Words matter. Images matter. The Scientific Inquirer needs your support. Help us pay our contributors for their hard work. Visit our Patreon page and discover ways that you can make a difference. http://bit.ly/2jjiagi
A new form of synthetic DNA expands the information density of the genetic code, that likely preserves its capability for supporting life, according to a study. By expanding the genetic alphabet from four letters to eight, researchers demonstrate the ability to double the information density in DNA.
According to the report, the new DNA and RNA-like systems described expand the scope of genetic biopolymers, which may be useful for future synthetic biological applications. What’s more, the expanded genetic code system could work with larger, more complex molecular structures.
Central to biology is the ability to store, replicate and evolve genetic information. In current genetics, this is facilitated by DNA composed of combinations of 4 base pairs. While previous research has demonstrated the success of synthetic DNA by expanding the genetic code from four to six pairs – Shuichi Hoshika and colleagues test the limitations of molecular information storage by expanding it to eight.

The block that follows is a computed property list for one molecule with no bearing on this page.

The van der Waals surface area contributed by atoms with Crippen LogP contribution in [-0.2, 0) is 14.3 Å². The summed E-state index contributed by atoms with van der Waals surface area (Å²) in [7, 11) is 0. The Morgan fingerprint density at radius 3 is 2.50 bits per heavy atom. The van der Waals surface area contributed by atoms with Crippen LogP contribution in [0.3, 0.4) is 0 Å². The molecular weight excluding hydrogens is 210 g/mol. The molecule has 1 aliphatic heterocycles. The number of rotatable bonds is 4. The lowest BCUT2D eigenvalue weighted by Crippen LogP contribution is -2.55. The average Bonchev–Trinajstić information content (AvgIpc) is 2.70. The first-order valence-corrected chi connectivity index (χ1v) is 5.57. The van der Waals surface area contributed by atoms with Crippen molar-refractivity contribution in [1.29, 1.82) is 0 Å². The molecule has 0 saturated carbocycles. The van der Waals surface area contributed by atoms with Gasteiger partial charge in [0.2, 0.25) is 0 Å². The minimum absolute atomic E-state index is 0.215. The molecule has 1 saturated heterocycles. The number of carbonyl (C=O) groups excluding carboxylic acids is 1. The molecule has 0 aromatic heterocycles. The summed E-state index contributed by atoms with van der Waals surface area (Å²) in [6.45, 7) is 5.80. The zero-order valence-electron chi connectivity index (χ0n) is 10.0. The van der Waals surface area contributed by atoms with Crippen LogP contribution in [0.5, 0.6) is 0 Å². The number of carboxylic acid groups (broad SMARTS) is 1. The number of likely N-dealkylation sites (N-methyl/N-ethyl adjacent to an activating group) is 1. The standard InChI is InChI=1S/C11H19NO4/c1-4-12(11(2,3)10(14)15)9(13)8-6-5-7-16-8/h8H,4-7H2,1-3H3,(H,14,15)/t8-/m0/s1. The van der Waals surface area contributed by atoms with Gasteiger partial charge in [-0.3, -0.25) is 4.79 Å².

Hoshika et al. present hachimoji DNA, an eight (hachi-) letter (-moji) genetic system. They tested the alien GACTZPSB hachimoji DNA and discovered that it not only reproduced the molecular recognition behavior of standard 4-letter DNA, confirming its ability to perform as an informational system, it also met the Schrodinger requirements for a Darwinian system of molecular evolution – a hallmark for supporting life. Furthermore, using an engineered T7 RNA polymerase, the authors were able to demonstrate Hachimoji DNA’s ability to be transcribed into RNA.
IMAGE SOURCE: Creative Commons